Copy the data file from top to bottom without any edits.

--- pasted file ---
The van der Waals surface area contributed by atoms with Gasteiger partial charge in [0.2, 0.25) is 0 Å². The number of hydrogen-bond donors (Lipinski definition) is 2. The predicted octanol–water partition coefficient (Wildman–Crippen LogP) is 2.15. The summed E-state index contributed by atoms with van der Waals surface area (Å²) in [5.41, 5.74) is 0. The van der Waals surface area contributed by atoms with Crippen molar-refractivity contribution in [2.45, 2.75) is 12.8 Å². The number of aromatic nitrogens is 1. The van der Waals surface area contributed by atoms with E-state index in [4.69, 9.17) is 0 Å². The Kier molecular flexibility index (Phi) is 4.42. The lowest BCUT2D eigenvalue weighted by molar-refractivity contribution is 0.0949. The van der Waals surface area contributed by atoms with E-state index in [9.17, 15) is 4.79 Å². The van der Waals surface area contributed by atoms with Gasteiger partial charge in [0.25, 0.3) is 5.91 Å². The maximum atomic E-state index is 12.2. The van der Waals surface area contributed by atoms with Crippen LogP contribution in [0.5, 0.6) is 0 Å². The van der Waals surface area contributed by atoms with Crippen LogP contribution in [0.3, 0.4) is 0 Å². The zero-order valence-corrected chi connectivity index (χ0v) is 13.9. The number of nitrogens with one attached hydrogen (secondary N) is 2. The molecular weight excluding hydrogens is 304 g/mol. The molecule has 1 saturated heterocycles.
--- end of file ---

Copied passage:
The van der Waals surface area contributed by atoms with Gasteiger partial charge in [0.2, 0.25) is 0 Å². The number of hydrogen-bond donors (Lipinski definition) is 2. The predicted octanol–water partition coefficient (Wildman–Crippen LogP) is 2.15. The summed E-state index contributed by atoms with van der Waals surface area (Å²) in [5.41, 5.74) is 0. The van der Waals surface area contributed by atoms with Crippen molar-refractivity contribution in [2.45, 2.75) is 12.8 Å². The number of aromatic nitrogens is 1. The van der Waals surface area contributed by atoms with E-state index in [4.69, 9.17) is 0 Å². The Kier molecular flexibility index (Phi) is 4.42. The lowest BCUT2D eigenvalue weighted by molar-refractivity contribution is 0.0949. The van der Waals surface area contributed by atoms with E-state index in [9.17, 15) is 4.79 Å². The van der Waals surface area contributed by atoms with Gasteiger partial charge in [0.25, 0.3) is 5.91 Å². The maximum atomic E-state index is 12.2. The van der Waals surface area contributed by atoms with Crippen LogP contribution in [0.5, 0.6) is 0 Å². The van der Waals surface area contributed by atoms with Crippen LogP contribution in [0.3, 0.4) is 0 Å². The zero-order valence-corrected chi connectivity index (χ0v) is 13.9. The number of nitrogens with one attached hydrogen (secondary N) is 2. The molecular weight excluding hydrogens is 304 g/mol. The molecule has 1 saturated heterocycles.